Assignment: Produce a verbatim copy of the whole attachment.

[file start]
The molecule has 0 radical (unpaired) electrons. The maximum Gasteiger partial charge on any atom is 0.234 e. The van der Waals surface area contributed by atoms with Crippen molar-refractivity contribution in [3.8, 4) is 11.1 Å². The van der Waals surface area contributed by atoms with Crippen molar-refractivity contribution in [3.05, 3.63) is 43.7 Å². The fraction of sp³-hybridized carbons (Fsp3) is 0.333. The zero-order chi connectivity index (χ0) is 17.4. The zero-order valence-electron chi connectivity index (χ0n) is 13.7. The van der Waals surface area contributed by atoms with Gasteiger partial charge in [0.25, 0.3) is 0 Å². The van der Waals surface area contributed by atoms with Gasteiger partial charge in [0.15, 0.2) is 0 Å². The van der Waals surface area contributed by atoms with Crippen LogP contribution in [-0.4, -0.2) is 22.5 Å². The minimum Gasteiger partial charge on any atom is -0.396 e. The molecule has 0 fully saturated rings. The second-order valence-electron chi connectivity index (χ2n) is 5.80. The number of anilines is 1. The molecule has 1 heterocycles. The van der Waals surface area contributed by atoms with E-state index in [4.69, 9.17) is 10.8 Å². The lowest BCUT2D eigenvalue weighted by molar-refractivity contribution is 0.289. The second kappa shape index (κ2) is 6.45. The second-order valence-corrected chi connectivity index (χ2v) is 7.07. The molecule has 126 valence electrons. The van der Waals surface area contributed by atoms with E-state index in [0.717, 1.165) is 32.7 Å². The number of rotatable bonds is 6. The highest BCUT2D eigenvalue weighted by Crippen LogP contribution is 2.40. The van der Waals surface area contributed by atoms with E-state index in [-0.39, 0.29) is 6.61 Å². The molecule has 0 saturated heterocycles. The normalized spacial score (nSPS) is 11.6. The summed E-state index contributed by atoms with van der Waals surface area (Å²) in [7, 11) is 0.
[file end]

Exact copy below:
The molecule has 0 radical (unpaired) electrons. The maximum Gasteiger partial charge on any atom is 0.234 e. The van der Waals surface area contributed by atoms with Crippen molar-refractivity contribution in [3.8, 4) is 11.1 Å². The van der Waals surface area contributed by atoms with Crippen molar-refractivity contribution in [3.05, 3.63) is 43.7 Å². The fraction of sp³-hybridized carbons (Fsp3) is 0.333. The zero-order chi connectivity index (χ0) is 17.4. The zero-order valence-electron chi connectivity index (χ0n) is 13.7. The van der Waals surface area contributed by atoms with Gasteiger partial charge in [0.25, 0.3) is 0 Å². The van der Waals surface area contributed by atoms with Gasteiger partial charge in [0.15, 0.2) is 0 Å². The van der Waals surface area contributed by atoms with Crippen LogP contribution in [-0.4, -0.2) is 22.5 Å². The minimum Gasteiger partial charge on any atom is -0.396 e. The molecule has 0 fully saturated rings. The second-order valence-electron chi connectivity index (χ2n) is 5.80. The number of anilines is 1. The molecule has 1 heterocycles. The van der Waals surface area contributed by atoms with E-state index in [4.69, 9.17) is 10.8 Å². The lowest BCUT2D eigenvalue weighted by molar-refractivity contribution is 0.289. The second kappa shape index (κ2) is 6.45. The second-order valence-corrected chi connectivity index (χ2v) is 7.07. The molecule has 126 valence electrons. The van der Waals surface area contributed by atoms with E-state index in [0.717, 1.165) is 32.7 Å². The number of rotatable bonds is 6. The highest BCUT2D eigenvalue weighted by Crippen LogP contribution is 2.40. The van der Waals surface area contributed by atoms with E-state index in [-0.39, 0.29) is 6.61 Å². The molecule has 0 saturated heterocycles. The normalized spacial score (nSPS) is 11.6. The summed E-state index contributed by atoms with van der Waals surface area (Å²) in [7, 11) is 0.